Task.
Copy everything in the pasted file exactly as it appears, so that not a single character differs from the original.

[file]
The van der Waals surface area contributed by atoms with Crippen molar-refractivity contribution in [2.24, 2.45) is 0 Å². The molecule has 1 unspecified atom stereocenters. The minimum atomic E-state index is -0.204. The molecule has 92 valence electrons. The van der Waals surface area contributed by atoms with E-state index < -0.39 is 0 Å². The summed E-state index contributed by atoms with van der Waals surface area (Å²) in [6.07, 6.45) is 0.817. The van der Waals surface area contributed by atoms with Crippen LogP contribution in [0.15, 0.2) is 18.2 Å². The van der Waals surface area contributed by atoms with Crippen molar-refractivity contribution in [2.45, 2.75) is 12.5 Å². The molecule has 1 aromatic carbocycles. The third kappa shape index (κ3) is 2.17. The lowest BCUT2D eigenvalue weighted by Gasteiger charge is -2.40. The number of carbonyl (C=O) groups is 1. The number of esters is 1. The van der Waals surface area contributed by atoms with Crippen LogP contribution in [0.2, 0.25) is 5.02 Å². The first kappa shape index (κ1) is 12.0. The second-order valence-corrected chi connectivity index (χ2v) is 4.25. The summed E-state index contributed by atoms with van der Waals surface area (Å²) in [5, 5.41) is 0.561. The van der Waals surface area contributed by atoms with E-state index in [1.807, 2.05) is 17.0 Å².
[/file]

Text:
The van der Waals surface area contributed by atoms with Crippen molar-refractivity contribution in [2.24, 2.45) is 0 Å². The molecule has 1 unspecified atom stereocenters. The minimum atomic E-state index is -0.204. The molecule has 92 valence electrons. The van der Waals surface area contributed by atoms with E-state index < -0.39 is 0 Å². The summed E-state index contributed by atoms with van der Waals surface area (Å²) in [6.07, 6.45) is 0.817. The van der Waals surface area contributed by atoms with Crippen LogP contribution in [0.15, 0.2) is 18.2 Å². The van der Waals surface area contributed by atoms with Crippen molar-refractivity contribution in [2.45, 2.75) is 12.5 Å². The molecule has 1 aromatic carbocycles. The third kappa shape index (κ3) is 2.17. The lowest BCUT2D eigenvalue weighted by Gasteiger charge is -2.40. The number of carbonyl (C=O) groups is 1. The number of esters is 1. The van der Waals surface area contributed by atoms with Crippen LogP contribution in [0.2, 0.25) is 5.02 Å². The first kappa shape index (κ1) is 12.0. The second-order valence-corrected chi connectivity index (χ2v) is 4.25. The summed E-state index contributed by atoms with van der Waals surface area (Å²) in [5, 5.41) is 0.561. The van der Waals surface area contributed by atoms with E-state index in [1.807, 2.05) is 17.0 Å².